Senate bill awards occupational studies

By Van ly, Opinion Editor

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Senate Bill 850 was signed by Gov. Jerry Brown and implemented into California state law on Sept. 28.
SB 850, authored by State Sen. Marty Block, allows up to 15 community college districts to have a baccalaureate degree program in a subject that is not offered by UC and CSU campuses.
The baccalaureate degrees will be geared toward students in the workforce that is high in demand.
Four-year degrees in health care and informational technology are examples of what could be offered at a community college, Contra Costa Community College District’s Director of Communications and Community Relations Timothy Leong said.
The pilot program is expected to begin in the 2017-18 academic year. Students participating in the program will need to complete his or her degree by the 2022-23 academic year.
The cost of tuition will not exceed CSU’s system-wide fees for a bachelor’s degree.
The cost of upper division coursework will be $84 per unit, according to the passed senate bill.
With the bill approved, California will join the 21 other states that already offer baccalaureate degrees at their community colleges.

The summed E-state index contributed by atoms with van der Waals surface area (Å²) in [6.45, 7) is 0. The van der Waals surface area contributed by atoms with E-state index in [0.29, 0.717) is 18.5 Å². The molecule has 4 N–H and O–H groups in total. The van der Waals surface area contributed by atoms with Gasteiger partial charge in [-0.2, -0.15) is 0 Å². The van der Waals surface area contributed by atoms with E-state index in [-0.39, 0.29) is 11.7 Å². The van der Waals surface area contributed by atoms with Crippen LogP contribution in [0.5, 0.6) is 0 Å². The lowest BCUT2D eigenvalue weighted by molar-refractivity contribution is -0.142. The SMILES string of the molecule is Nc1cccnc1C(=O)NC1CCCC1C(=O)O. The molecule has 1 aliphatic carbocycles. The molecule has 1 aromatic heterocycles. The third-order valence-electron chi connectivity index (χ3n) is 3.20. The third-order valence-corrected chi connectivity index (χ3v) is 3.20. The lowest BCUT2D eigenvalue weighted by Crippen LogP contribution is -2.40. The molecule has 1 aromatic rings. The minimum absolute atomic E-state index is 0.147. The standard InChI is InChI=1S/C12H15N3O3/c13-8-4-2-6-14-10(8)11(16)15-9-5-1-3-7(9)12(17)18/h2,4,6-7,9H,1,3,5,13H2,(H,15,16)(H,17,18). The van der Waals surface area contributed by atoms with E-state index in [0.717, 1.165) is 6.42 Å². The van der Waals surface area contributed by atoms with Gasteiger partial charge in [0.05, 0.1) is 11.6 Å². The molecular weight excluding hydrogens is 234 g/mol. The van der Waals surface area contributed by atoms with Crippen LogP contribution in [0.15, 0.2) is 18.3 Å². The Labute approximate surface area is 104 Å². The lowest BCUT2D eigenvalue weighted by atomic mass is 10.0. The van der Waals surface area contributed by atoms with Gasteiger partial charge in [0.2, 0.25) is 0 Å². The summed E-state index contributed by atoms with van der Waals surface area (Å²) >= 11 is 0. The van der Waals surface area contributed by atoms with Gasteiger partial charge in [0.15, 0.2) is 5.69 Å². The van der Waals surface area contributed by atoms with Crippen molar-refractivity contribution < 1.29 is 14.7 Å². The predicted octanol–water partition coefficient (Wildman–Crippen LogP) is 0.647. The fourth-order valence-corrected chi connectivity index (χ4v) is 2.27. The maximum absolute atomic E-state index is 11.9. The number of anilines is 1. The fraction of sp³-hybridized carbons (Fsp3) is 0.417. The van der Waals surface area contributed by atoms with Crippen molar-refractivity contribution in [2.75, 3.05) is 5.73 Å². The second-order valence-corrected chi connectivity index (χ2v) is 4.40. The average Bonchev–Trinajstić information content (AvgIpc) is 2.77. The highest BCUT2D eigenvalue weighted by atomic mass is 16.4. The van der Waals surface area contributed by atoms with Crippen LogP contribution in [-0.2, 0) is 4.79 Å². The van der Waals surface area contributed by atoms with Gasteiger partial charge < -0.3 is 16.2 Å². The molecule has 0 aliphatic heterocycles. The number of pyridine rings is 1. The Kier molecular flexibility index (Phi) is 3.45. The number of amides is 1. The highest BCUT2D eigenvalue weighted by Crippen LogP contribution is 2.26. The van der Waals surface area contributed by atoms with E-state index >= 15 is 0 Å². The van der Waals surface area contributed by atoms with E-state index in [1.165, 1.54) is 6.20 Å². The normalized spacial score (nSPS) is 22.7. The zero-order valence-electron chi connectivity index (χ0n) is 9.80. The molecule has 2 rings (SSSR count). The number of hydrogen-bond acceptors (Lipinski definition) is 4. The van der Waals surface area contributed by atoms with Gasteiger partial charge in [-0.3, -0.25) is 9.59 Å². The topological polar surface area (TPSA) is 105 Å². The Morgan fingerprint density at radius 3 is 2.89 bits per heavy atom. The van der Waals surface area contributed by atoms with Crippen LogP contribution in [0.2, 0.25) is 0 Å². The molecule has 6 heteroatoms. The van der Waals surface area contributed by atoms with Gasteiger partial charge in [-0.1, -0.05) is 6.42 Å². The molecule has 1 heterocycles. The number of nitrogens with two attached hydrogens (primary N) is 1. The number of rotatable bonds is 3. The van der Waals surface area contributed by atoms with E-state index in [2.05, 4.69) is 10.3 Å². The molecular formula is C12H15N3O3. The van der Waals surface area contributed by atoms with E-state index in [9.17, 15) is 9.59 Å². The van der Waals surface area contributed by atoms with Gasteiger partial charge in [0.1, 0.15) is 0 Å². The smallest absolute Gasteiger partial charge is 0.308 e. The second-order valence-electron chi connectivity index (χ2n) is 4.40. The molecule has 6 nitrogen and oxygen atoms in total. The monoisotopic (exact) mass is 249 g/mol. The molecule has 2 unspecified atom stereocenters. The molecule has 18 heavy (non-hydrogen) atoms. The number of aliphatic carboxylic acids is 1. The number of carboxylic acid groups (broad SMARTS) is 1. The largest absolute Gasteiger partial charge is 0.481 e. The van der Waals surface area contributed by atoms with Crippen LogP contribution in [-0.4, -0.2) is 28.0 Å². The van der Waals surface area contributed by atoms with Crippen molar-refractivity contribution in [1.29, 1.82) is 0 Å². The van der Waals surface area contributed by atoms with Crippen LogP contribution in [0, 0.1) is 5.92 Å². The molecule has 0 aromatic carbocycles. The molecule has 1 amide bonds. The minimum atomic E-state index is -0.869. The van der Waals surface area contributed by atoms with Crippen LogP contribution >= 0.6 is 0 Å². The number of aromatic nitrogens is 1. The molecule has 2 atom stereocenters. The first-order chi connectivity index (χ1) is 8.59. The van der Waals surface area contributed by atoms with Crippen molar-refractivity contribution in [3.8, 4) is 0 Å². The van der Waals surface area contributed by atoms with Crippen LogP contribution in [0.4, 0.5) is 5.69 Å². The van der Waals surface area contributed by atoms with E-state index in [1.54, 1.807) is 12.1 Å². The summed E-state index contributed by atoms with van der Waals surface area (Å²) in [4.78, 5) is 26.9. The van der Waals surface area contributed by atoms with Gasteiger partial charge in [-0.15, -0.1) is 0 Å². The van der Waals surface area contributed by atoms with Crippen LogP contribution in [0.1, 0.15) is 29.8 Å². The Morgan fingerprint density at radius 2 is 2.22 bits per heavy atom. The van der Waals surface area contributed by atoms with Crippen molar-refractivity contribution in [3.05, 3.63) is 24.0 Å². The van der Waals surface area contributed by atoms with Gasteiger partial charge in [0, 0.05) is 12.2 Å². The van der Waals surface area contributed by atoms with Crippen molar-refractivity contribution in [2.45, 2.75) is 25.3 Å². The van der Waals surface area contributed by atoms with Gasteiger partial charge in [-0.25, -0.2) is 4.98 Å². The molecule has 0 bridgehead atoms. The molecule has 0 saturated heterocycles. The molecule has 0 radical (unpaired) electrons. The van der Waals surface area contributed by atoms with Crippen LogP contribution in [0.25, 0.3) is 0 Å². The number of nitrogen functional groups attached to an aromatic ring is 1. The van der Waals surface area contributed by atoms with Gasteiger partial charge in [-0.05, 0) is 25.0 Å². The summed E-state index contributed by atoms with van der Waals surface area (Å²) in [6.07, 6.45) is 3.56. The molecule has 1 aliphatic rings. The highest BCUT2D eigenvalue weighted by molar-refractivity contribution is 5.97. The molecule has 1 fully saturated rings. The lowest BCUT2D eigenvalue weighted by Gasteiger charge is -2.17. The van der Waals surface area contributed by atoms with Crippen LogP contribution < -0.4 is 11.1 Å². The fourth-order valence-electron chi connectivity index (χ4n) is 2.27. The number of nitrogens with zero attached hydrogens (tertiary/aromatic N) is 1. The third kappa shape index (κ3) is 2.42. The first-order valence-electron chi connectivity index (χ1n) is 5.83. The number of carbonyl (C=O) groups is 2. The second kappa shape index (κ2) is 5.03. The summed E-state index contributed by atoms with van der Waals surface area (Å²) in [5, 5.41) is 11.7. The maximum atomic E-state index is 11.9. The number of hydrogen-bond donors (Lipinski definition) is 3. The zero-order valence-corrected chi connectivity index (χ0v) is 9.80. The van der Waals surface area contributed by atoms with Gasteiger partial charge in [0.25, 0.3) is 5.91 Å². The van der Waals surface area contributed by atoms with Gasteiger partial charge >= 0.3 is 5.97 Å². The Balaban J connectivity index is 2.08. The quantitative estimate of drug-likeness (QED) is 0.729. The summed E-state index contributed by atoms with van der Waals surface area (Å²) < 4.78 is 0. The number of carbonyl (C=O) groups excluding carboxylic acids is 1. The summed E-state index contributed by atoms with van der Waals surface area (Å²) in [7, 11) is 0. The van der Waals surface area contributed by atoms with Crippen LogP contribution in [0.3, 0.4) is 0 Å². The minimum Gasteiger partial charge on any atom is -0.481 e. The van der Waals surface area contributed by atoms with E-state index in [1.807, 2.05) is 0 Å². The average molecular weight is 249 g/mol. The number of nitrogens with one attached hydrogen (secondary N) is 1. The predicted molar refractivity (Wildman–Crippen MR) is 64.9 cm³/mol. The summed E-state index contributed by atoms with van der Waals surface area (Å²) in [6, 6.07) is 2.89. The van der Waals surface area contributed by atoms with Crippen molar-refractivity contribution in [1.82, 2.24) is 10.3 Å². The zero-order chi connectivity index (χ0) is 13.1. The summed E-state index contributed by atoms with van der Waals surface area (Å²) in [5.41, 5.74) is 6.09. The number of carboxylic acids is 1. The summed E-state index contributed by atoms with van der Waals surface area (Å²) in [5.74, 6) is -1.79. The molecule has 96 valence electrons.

In the 21 states alone, more than 50 community colleges operate almost 500 baccalaureate degree programs according to a report from the California Community College Baccalaureate Degree Study Group.
California can also begin to meet the growing demand for people searching for an education beyond an associate’s degree in the workforce.
“There is a shortage of four-year degrees in California,” nursing department Chairperson Dr. Marshall Alameida said.
California’s rank in terms of people who have a bachelor’s degree has fallen to 14th place according to the Public Policy Institute of California.
The bill cites that California needs to produce one million more baccalaureate degrees than the state currently does to remain economically competitive in the coming decades.
In state public institutions, around 110,000 bachelor’s degrees are awarded while 40,000 are awarded at private institutions.
In order to meet the demand for bachelor’s degrees, the state would need to award 60,000 bachelor’s degrees annually.
“It’s an important mission community colleges can be a part of,” Alameida said.
With 112 community colleges in California, SB 850 is also an opportunity for local residents who have kids, jobs, or any other time consuming responsibilities to earn a bachelor’s degree much quicker.
CCCCD Executive Vice Chancellor of Education and Technology Mojdeh Mehdizadeh said, “(SB 850) is an opportunity to stay in the neighborhood. Students won’t have to travel far.”
For students, such as Iris Mota, the passed senate bill will make their lives easier.
“I could still take care of my sons without so many obstacles. And at the same time, I would be able to achieve my educational goals and dreams,” Mota said.